Lately, we have seen a lot of talk about “Medical Tourism” in the news. Medical tourism refers to people traveling to other countries, most commonly Mexico, for surgeries and treatments because of substantially lower costs. The question is, at what cost? Some people have terrific experiences and others come back with permanent damage.
It is not just major surgeries that people are seeking out, it is dermatological treatments like injections, medicines, and more. It’s not just Mexico or other countries. It happens right here in the United States. People are always searching for the lowest cost of treatment, even if it means going to a provider who is operating under the radar. So how do we prevent patients from receiving medical care that is not up to standards? It is very important to encourage each of your patients to do some research before they decide to have someone provide injectable treatments. When it comes to providing as much information to your patients as possible, here are a few great tips to share with your patients to show that you have their best interest in mind:
- Potential Risks: There are many potential risks that come with receiving an injection, especially if you do not use an experienced medical practitioner. It is important to do your research and ask plenty of questions. The right provider will have the necessary training, will walk you through a proper consultation including all the risks of treatment, and will answer any questions you may have regarding treatment. When it comes to injecting dermal fillers or neurotoxins into your face, you want someone who is qualified so that your risk for potential side effects is lower. If you are receiving a treatment in the United States, make sure that this person can legally inject in the state that you are receiving the treatment. Every state is different and many times it is mandatory that if the injector is not a physician, they are required to have medical supervision during the procedure. Many times the patient needs to have an initial exam by an appropriate provider before receiving treatment.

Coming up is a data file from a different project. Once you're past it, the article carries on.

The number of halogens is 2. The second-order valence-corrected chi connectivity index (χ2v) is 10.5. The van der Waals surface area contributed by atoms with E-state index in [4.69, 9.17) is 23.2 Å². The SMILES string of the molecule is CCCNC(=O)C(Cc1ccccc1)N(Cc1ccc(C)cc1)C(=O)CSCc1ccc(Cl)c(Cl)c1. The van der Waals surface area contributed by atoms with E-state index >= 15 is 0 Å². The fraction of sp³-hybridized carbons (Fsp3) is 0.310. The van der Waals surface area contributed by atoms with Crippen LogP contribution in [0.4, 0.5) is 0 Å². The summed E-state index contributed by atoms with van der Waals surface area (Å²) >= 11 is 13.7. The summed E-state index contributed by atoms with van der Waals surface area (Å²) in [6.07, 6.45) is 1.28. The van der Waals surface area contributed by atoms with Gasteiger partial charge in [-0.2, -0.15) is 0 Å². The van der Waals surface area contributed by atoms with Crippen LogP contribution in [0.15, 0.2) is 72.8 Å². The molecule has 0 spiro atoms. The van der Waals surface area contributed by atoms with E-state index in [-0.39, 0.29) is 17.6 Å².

- Aftercare: Should something go wrong after the procedure, you want to have easy access to someone that can assist you. If you received your treatment outside of the United States, it may be difficult to find someone willing to treat you because they may not know what type of product was used. That same concept applies if you receive a treatment from a person who may not be legal to inject. Many times, other legal medical providers will feel uncomfortable treating a complication that arises from a place that may not be practicing legally. They are not sure what was injected or how it was injected and may be hesitant to treat a complication from another provider out of concern that the treatment may not be effective or produce optimal results. Many times they prefer you to go back to the person who did the initial treatment. Therefore, you’ll want whoever treats you to be close in proximity to you following treatment so they can treat you should something go awry.
- Price: If you have to travel somewhere, and potentially travel back for aftercare, you may end up spending more money than if you went somewhere local. Especially if there are complications and you end up needing extra treatment, you could end up spending even more money than initially anticipated.
- Everyone is different: Everyone’s skin is different and there is no one size fits all treatment. Your medical provider should spend time getting to know you, your skin, and what treatment is going to work best for you. They should be able to recommend the best course of action for you that is going to produce the results you desire.
Whether it’s another country or just a cheaper provider, patients need to understand that they get what you pay for. Tell them that this is their body, more specifically their face, and that you don’t recommend cutting corners when it comes to your body. To assist your patients in doing their research, volunteer some of your client testimonials, before and after pictures, training certifications, and be sure to answer as many questions as necessary before providing any sort of treatment or surgery.